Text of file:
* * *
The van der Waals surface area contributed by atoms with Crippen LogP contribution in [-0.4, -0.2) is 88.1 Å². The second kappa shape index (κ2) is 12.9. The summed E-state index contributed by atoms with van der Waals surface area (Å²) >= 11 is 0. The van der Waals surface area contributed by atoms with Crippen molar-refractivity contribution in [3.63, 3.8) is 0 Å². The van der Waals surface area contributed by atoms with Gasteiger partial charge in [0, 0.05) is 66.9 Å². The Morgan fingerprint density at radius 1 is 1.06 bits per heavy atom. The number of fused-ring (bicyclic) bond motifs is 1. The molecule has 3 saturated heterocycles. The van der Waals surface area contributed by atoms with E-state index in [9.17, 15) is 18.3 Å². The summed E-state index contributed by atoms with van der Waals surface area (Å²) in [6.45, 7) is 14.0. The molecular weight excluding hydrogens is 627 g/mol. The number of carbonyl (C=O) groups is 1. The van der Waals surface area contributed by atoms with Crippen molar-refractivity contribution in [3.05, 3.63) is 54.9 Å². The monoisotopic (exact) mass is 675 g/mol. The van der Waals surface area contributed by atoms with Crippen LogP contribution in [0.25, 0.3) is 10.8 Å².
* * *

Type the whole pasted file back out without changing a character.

The van der Waals surface area contributed by atoms with Crippen LogP contribution in [-0.4, -0.2) is 88.1 Å². The second kappa shape index (κ2) is 12.9. The summed E-state index contributed by atoms with van der Waals surface area (Å²) >= 11 is 0. The van der Waals surface area contributed by atoms with Crippen molar-refractivity contribution in [3.63, 3.8) is 0 Å². The van der Waals surface area contributed by atoms with Gasteiger partial charge in [0, 0.05) is 66.9 Å². The Morgan fingerprint density at radius 1 is 1.06 bits per heavy atom. The number of fused-ring (bicyclic) bond motifs is 1. The molecule has 3 saturated heterocycles. The van der Waals surface area contributed by atoms with E-state index in [9.17, 15) is 18.3 Å². The summed E-state index contributed by atoms with van der Waals surface area (Å²) in [6.45, 7) is 14.0. The molecular weight excluding hydrogens is 627 g/mol. The number of carbonyl (C=O) groups is 1. The van der Waals surface area contributed by atoms with Crippen molar-refractivity contribution in [3.05, 3.63) is 54.9 Å². The monoisotopic (exact) mass is 675 g/mol. The van der Waals surface area contributed by atoms with Crippen LogP contribution in [0.25, 0.3) is 10.8 Å².